A U.S. judge ruled on Friday that the bankruptcy of a subsidiary did not prevent lawsuits against the non-bankrupt parent business, 3M Co., which means that the company must now deal with more than 230,000 defective earplugs claims.
A subsidiary of 3M, Aearo Technologies LLC, contended that granting 3M the same protections that are generally granted to bankruptcy-filing businesses would provide Aearo more time to address its debts and restructuring objectives.
Veterans who claim that earplugs made by Aearo caused their hearing loss have a speedier and fairer means to be compensated because of bankruptcy, according to Aearo and 3M. However, an Indianapolis bankruptcy judge ruled that Aearo's bankruptcy restructuring may go through concurrently with the legal actions.
The judge determined that although 3M and Aearo may have sought extra leverage through the bankruptcy procedures due to the sheer enormity of the pooled litigation, there was no legal requirement to protect 3M.
The hearing-impaired veterans' attorneys expressed excitement about continuing their legal actions against 3M in other courts. According to the plaintiffs' attorneys, the jury's verdict completely rejects 3M's attempt to avoid responsibility and hide behind bankruptcy.
A 3M spokesman announced the company's intention to file an appeal, arguing that trying each of these lawsuits individually over the coming years won't bring about any certainty or fairness for any party.
On July 26, a 3M subsidiary named Aearo Technologies LLC sought bankruptcy protection in Indiana to settle claims that the company's Combat Arms Earplugs Version 2 (CAEv2) caused hearing loss.
According to a statement released by the company late on Friday, Aearo will continue to participate in the chapter 11 procedures and 3M will keep defending its position in the lawsuit. On the anticipated closing date of September 1, 3M is still anticipating that the ongoing separation of its food safety division would be finished.
The complaints, which were combined in a federal court in Florida, have developed into the biggest mass tort case in American history. Aearo agreed to pay them $1 billion in a trust and to hold 3M harmless from any claims relating to CAEv2 liability.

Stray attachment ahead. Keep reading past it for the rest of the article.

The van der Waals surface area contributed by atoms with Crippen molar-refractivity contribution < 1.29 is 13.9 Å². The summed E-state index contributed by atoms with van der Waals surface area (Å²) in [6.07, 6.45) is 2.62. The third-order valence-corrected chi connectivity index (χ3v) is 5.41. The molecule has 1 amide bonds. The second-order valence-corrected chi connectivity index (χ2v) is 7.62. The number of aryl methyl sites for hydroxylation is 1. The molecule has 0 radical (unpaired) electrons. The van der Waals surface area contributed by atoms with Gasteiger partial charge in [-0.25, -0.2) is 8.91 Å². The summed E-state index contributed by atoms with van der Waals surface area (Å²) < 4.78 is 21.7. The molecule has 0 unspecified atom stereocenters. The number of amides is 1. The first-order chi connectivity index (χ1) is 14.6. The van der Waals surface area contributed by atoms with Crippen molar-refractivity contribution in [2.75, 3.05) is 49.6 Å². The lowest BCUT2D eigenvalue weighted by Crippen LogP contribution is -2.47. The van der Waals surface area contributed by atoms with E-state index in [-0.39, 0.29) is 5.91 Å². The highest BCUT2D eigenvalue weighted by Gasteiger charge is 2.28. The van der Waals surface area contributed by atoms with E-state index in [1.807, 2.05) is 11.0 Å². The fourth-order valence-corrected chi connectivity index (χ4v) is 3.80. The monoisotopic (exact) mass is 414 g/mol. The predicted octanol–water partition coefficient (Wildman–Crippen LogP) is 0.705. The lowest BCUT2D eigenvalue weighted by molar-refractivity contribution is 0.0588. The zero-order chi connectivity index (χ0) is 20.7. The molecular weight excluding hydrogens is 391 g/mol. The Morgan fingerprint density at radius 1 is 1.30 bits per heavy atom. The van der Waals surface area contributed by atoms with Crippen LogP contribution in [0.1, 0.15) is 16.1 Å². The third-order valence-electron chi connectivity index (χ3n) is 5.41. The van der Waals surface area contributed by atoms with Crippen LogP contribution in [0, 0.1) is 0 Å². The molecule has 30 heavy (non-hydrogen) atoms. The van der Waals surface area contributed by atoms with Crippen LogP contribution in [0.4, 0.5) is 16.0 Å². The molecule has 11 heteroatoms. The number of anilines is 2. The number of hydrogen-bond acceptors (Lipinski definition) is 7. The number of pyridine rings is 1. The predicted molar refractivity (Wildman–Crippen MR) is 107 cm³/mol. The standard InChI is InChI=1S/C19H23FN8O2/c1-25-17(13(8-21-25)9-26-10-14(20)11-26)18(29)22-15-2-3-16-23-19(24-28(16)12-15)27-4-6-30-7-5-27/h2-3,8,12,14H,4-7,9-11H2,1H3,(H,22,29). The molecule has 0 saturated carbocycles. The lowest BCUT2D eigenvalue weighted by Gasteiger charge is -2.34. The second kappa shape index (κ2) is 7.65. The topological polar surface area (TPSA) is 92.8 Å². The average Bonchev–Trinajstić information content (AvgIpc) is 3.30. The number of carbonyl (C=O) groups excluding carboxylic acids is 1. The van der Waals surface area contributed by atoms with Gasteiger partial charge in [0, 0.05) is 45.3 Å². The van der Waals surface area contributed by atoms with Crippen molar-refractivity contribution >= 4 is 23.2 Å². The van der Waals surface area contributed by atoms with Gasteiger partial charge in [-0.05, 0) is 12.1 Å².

In its denial of responsibility, 3M said that its earplugs protected soldiers on the battlefield while preserving their hearing. The Florida judge presiding over the earplug claims has reprimanded 3M for acting with blatant dishonesty in trying to transfer its liabilities to a bankrupt subsidiary.
The bankruptcy judge has come under fire from 3M and Aearo for allowing the combined lawsuit to grow out of control, noting that earplug cases now make up a staggering 30% of all cases active in U.S. federal courts.
In the 16 cases that have gone to trial so far, 3M has lost 10, and 13 plaintiffs have received a total award of nearly $265 million. On Friday, 3M's stock price fell 12% to $129 per share.
An appeal from Zimmer Biomet to request a new trial following a $3.5 million hip implant lawsuit judgment was rejected by a U.S. Court of Appeals.
A federal jury in Iowa awarded the plaintiff $3.55 million in 2020 for damages brought on by the company's hotly contested M2a Magnum metal-on-metal hip implant. The jury decided that the M2a Magnum was improperly designed and returned a judgment in favor of the plaintiff. A federal judge in Missouri approved a $21 million verdict for the M2A Magnum about the same time as the Iowa action.
In a ruling released on August 24, the U.S. Court of Appeals for the Eight Circuit upheld the district court's denial of Zimmer Biomet's requests for a new trial and a renewal of its motion for judgment as a matter of law.
The appeals court determined that Zimmer Biomet's request for judgment as a matter of law on the $3.55 million in punitive damages was not improperly denied by the district court because a reasonable jury could have found in favor of the plaintiff by viewing the evidence in the light most favorable to the verdict.
The district court, according to Zimmer Biomet, overstepped its bounds by neglecting to inform the jury that the M2a Magnum's instructions and cautions were sufficient as a matter of law. The business claimed that it was incorrect to omit the instruction since Iowa's Civil Jury Instruction 1000.4 states that such instructions and cautions should be taken into account when determining whether a product was reasonably safe.
The plaintiff reportedly acknowledges that warnings and instructions are included as a factor that may have instructed the jury, according to the court. The plaintiff countered that the court was not compelled to take the factor into consideration because the jury was not confronted with any evidence or problems pertaining to the sufficiency of the warnings and instructions for the hip implant. The court of appeals concurred.
A major failure of the medical device sector in the early 21st century is the use of metal-on-metal implants. Although the hip implants were intended to be more robust and long-lasting, they have been plagued by increased failure rates and the possibility of exposure to toxins from metal particles generated during friction.
There are currently no FDA-approved metal-on-metal total hip replacement devices on the market in the United States, despite the FDA's mandate for PMAs for metal-on-metal hip implants in 2016.